What’s the story behind your favorite photograph that you’ve taken?

I am really fond of a photo I took at a boxing match in Uganda. It captures so much in a single frame, and it serves as a constant reminder that perfection does not exist and that I should not pursue it. The moment unfolded during a bustling event at the East Coast Naguru Boxing Club in Kampala − a significant cultural and sports hub for many in the Naguru slum and Kampala at large. It was a day filled with excitement – especially for me personally, since some friends of mine were participating in the match – creating an electrifying atmosphere. The venue was so full that people had to gather outside the gym walls in order to catch a glimpse. In black and white, I snapped a shot to convey the dynamic and vibrant energy of that day.

East Coast Naguru Boxing Club match in Kampala, Uganda, in 2016. Photo: Mariajose Silva Vargas

Technically, it is not the most flawless shot, but I still adore it. It received a review from a prominent documentary magazine and even made the first cut. However, a photo-editor pointed out that the shot would have been better if the faces of the audience were in focus − basically, I used the wrong setting. Oddly, I appreciate the imperfection because it serves as a reminder of my past struggle with perfectionism, which I know many photographers and researchers struggle with. This photo tells me that a piece of art or work doesn’t have to be flawless; its significance, the story it tells, what it represents and the pure fact that it exists are what truly matter.

How has your PhD research contributed to your career, and in particular your work at J-PAL Europe?

Adonis Mushongole Muganuzi, founder of the NGO YAREN, photographed at the Nakivale Refugee Settlement’s Kee Bar (a restaurant run by Ethiopian refugees) in 2019. Photo: Mariajose Silva Vargas

My journey with J-PAL Europe has been a rewarding continuation of my research and policy path. Before pursuing my doctoral studies, I was fortunate to already be immersed in research, specializing in the type of research methodology that J-PAL focuses on (randomized evaluations).

However, the PhD experience was transformative. It equipped me with the practical skills needed to orchestrate a randomized evaluation from the ground up: from formulating the research idea and crafting precise research questions to designing and coding questionnaires, conducting data checks, and performing comprehensive econometric analysis. I delved into the policy side as well, navigating the intricacies of securing funding and collaborating with governmental institutions and organizations such as refugee-led NGOs. I also learned the art of team management and maintaining my sanity amidst the inevitable chaos that comes with running a randomized evaluation.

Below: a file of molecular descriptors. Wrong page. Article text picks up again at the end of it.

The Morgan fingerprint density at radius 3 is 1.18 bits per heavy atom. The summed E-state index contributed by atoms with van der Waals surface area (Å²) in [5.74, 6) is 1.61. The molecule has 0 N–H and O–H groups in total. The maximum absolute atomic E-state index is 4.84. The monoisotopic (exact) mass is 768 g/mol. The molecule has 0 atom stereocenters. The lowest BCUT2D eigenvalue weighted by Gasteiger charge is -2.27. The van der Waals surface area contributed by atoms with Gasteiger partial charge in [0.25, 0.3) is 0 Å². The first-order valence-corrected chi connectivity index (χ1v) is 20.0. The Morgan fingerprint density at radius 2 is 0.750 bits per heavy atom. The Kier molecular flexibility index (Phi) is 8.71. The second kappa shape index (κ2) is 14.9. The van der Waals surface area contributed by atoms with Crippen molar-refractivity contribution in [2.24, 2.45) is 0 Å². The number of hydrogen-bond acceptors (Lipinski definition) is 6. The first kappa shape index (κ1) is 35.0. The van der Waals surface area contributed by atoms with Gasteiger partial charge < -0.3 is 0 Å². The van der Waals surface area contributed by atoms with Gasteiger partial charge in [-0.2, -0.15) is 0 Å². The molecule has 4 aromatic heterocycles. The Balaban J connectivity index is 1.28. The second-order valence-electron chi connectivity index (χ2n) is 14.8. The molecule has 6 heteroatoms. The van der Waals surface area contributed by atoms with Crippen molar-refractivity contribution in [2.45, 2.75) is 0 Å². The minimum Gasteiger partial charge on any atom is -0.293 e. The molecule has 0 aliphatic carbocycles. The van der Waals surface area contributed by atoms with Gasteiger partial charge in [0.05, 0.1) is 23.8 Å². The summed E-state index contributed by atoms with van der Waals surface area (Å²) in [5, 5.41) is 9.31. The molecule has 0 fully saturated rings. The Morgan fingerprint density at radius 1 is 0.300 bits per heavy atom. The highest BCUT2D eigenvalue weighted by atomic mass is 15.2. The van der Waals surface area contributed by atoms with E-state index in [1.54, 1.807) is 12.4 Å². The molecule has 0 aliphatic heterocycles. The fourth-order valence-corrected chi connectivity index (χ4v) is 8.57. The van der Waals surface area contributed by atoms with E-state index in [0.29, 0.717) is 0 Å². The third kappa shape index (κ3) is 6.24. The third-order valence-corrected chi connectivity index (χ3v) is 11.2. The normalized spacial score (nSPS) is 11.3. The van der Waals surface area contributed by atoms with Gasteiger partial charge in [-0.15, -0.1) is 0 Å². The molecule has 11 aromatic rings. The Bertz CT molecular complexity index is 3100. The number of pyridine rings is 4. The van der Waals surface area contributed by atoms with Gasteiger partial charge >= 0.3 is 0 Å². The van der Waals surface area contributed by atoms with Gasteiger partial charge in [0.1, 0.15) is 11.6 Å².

Now, in my role as a Research and Policy Manager, I integrate all these skills that were honed during my PhD. It is a dream position in a sense, as it encapsulates the essence of my doctoral journey, blending research and policy aspects. While I continue to learn and grow in this new role, it feels like an exciting continuation of the journey.

Finally, what have been some of the most rewarding or memorable moments of your PhD journey?

I’ve had the privilege of experiencing two profoundly gratifying moments during my PhD journey. The first one unfolded when Adonis Mushongole Muganuzi, a refugee-leader I encountered in the Nakivale Refugee Settlement in Uganda [who had founded the Young African Refugees Entrepreneurs Network (YAREN)], reached out to express his gratitude. He shared that the photo-story I published on my website had significantly bolstered his NGO’s credibility and opened doors to increased funding and research collaborations. Witnessing the tangible impact of visual storytelling on such a grassroots level was truly heartening, and it exceeded my initial expectations.

The second noteworthy moment occurred this year when my co-author and I discovered that Young African Refugees for Integral Development (YARID), a refugee-led NGO in Kampala with whom we collaborated for our randomized evaluation, had implemented an internship program. This initiative aimed to facilitate the integration of refugees into Ugandan firms, drawing inspiration from our research program and results. Knowing that our work played a role in influencing positive, real-world changes, such as the establishment of this internship program, added a profound layer of fulfillment to my PhD journey.

A refugee chef about to take a culinary exam with the goal of receiving an official certification and ultimately getting matched with a Ugandan employer. Photo: Mariajose Silva Vargas, 2021.

To learn more about Mariajose and her work, see her website: